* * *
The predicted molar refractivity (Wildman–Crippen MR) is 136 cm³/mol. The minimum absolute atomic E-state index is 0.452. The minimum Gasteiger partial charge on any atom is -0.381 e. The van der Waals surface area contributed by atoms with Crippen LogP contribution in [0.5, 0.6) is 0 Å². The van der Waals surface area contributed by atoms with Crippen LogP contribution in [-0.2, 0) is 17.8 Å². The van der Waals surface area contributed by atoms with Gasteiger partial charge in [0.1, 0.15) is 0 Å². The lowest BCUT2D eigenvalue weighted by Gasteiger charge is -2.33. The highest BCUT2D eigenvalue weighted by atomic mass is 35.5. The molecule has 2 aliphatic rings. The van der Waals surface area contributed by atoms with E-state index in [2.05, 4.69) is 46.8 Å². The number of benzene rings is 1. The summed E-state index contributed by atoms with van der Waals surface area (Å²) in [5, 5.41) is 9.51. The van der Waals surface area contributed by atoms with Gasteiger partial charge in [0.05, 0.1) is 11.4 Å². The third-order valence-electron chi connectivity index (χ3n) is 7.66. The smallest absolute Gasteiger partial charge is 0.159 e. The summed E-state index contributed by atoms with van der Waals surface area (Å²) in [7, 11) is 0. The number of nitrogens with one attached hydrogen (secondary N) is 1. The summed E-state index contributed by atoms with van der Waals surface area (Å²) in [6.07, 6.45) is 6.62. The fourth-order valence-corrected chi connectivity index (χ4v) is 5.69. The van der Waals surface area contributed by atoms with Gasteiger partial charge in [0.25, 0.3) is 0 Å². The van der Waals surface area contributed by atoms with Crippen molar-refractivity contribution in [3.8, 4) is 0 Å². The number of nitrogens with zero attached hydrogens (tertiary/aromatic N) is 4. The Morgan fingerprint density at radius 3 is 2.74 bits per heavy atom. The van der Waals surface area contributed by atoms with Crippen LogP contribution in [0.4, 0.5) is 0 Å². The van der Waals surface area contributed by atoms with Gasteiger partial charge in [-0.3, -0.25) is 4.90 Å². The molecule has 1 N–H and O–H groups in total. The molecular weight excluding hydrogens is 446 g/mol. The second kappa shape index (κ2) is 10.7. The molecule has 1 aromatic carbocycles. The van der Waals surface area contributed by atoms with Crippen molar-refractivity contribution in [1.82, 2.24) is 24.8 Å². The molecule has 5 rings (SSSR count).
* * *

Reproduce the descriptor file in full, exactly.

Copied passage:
The predicted molar refractivity (Wildman–Crippen MR) is 136 cm³/mol. The minimum absolute atomic E-state index is 0.452. The minimum Gasteiger partial charge on any atom is -0.381 e. The van der Waals surface area contributed by atoms with Crippen LogP contribution in [0.5, 0.6) is 0 Å². The van der Waals surface area contributed by atoms with Crippen LogP contribution in [-0.2, 0) is 17.8 Å². The van der Waals surface area contributed by atoms with Gasteiger partial charge in [0.1, 0.15) is 0 Å². The lowest BCUT2D eigenvalue weighted by Gasteiger charge is -2.33. The highest BCUT2D eigenvalue weighted by atomic mass is 35.5. The molecule has 2 aliphatic rings. The van der Waals surface area contributed by atoms with E-state index in [2.05, 4.69) is 46.8 Å². The number of benzene rings is 1. The summed E-state index contributed by atoms with van der Waals surface area (Å²) in [5, 5.41) is 9.51. The van der Waals surface area contributed by atoms with Gasteiger partial charge in [0.05, 0.1) is 11.4 Å². The third-order valence-electron chi connectivity index (χ3n) is 7.66. The smallest absolute Gasteiger partial charge is 0.159 e. The summed E-state index contributed by atoms with van der Waals surface area (Å²) in [7, 11) is 0. The number of nitrogens with one attached hydrogen (secondary N) is 1. The summed E-state index contributed by atoms with van der Waals surface area (Å²) in [6.07, 6.45) is 6.62. The fourth-order valence-corrected chi connectivity index (χ4v) is 5.69. The van der Waals surface area contributed by atoms with Gasteiger partial charge in [0.25, 0.3) is 0 Å². The van der Waals surface area contributed by atoms with Crippen molar-refractivity contribution in [3.8, 4) is 0 Å². The number of nitrogens with zero attached hydrogens (tertiary/aromatic N) is 4. The Morgan fingerprint density at radius 3 is 2.74 bits per heavy atom. The van der Waals surface area contributed by atoms with Crippen LogP contribution in [0.4, 0.5) is 0 Å². The van der Waals surface area contributed by atoms with Gasteiger partial charge in [-0.3, -0.25) is 4.90 Å². The molecule has 1 N–H and O–H groups in total. The molecular weight excluding hydrogens is 446 g/mol. The second kappa shape index (κ2) is 10.7. The molecule has 1 aromatic carbocycles. The van der Waals surface area contributed by atoms with Crippen molar-refractivity contribution in [1.82, 2.24) is 24.8 Å². The molecule has 5 rings (SSSR count).